Then there are some who say it’s highly overrated – that Jeff Buckley had little songwriting ability and had to cover others’ songs, adding his particular flavor with his legendary voice. Bullocks to that. Buckley’s Grace is chocked full of his great original stuff – “Grace,” “Last Goodbye,” “Lover, You Should’ve Come Over, “Eternal Life,” and “Dream Brother.” Each of these songs stands on its own as Buckely’s genius songcraft.

Probably what Grace is most famous for is Buckley’s cover of Leonard Cohen’s “Hallelujah.” This is just one of those songs (when sung by Buckley) where you just have to stop and listen, because you are completely powerless not to. I reamember buying Grace and skipping to this track immediately. After one listen, it was over – I put it on repeat and listened to it over and over for a good two hours.

By the time “Hallelujah” had about 30 plays on my iTunes, I decided to expand to the rest of the album, and each of the songs slowly built their play counts to rival “Hallelujah.”

As you can see, Grace shouldn’t just be listened to because it’s important. It is that, but it’s so much more. It’s amazing music, period. It’s a straight-up rock album for the most part, but the songs are highly complicated, using unconvential chords for pop music while retaining a powerful sense of melody. The lyrics are usually deep and sensitive, and though I’m not a girl, the lyrics to “Lover, You Should’ve Come Over” are almost enough to make me swoon.

Songwriting aside, the main trademark of this album is Buckley’s angelic voice (and I don’t say angelic lightly).  It is literally the most beautiful and perfect voice to grace the world of music. It was a shame he died so young.

Grace should be in anyone’s collection. I cannot see anyone not liking this album (even though they’re likely out there).

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Jackson Browne – The Pretender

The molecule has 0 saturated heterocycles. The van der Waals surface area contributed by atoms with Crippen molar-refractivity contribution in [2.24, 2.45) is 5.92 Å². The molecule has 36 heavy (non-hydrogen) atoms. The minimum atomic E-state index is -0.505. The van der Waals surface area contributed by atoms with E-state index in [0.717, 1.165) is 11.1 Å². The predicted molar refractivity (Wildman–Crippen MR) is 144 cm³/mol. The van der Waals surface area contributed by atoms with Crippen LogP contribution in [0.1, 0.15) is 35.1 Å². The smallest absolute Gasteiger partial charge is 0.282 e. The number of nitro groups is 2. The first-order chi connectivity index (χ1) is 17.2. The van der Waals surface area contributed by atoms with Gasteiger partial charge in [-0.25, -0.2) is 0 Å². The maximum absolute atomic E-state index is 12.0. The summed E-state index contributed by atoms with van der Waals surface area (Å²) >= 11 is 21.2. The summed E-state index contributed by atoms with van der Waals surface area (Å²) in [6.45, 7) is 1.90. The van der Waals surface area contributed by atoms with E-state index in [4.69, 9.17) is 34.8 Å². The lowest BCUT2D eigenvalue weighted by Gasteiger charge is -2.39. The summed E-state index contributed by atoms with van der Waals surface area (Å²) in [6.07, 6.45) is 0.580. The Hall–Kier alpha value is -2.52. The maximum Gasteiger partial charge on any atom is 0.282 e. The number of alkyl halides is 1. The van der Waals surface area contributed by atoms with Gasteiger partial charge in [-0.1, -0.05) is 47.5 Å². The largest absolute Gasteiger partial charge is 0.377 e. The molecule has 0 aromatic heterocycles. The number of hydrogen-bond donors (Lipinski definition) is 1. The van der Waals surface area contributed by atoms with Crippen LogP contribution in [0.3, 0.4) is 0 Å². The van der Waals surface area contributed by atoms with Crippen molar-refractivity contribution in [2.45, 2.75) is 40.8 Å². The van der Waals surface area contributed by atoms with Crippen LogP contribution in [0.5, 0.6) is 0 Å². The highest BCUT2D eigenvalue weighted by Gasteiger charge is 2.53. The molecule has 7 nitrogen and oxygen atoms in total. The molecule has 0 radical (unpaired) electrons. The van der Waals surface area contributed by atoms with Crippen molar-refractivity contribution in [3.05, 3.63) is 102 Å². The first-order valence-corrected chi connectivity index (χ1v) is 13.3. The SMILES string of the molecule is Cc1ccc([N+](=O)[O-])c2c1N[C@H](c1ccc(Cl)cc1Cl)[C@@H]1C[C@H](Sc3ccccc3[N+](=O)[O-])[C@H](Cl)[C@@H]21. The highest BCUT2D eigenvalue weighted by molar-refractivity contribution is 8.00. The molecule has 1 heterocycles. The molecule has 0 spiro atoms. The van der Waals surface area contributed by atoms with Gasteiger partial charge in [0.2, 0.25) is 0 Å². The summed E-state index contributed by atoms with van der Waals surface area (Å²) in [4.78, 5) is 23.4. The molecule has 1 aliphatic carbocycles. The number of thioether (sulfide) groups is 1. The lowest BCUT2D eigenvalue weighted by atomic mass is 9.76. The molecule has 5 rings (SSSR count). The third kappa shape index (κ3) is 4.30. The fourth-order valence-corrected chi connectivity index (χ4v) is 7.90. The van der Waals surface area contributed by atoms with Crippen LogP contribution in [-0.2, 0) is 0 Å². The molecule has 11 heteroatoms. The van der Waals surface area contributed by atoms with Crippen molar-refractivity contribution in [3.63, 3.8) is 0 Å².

Monday, January 19, 2009
The Pretender (1976)

The Pretender (1976)

Any man can live a life. But not every man can live.

Am I really living? Am I following my dreams, am I working towards the goals I’ve set for myself? Will I make it? Can I make it? What if I wake up one day when I’m forty and realize this is not what I wanted, that this wasn’t right, that I squandered the one life I had, the one life that is over before I even blink?

All of these questions come flooding into my mind every time I listen to The Pretender

This is yet another album it took me a while to come around to. I was stuck to listening to track eight, “The Pretender,” over and over, so much so that I didn’t fully listen to the whole album until months after I bought it.  

Wow, what a song! I can’t describe how close “The Pretender” is to me. When I first got this album when I was eighteen, I disdained the pretender, that man who gives up on his dreams to live an ordinary life. 

But now I know that chances are that man will be me. I’m still young, but I have to make the most of every day, everyday, to avoid the fate of 99 percent of the world’s population.

Everyone believes in something when they’re young. Their pockets are full of dreams, dreams that will take them all around the world. But then they grow older – not just in years, but in tears. Someone dies. Someone hurts them. They hurt someone else. Pain happens. They come to realize that dreams are just that – dreams. They begin to realize that what they need is money in their pockets, not dreams.  

Then, people really begin to live life: they fall in love, get married,  earn a living, live in suburbia, buy an S.U.V., have spoiled kids, watch movies where fictional characters accomplish their dreams (almost magically) and live happily ever after.

Sometimes, dreams are just too much trouble. People don’t want pain, don’t want to bleed, don’t want to be laughed at and mocked.

The Pretender gets me asking such questions about life. Jackson Browne puts the feelings and thoughts all of us have into words, and is a masterful poet for that reason. 

Partly through The Pretender, I now know that whatever I think I might have in my life, it’s all worth losing for the sake of living a life that’s worth living.

My favorites are “The Fuse,” “Your Bright Baby Blues,”  “Sleep’s Dark and Silent Gate,” and of course, “The Pretender.”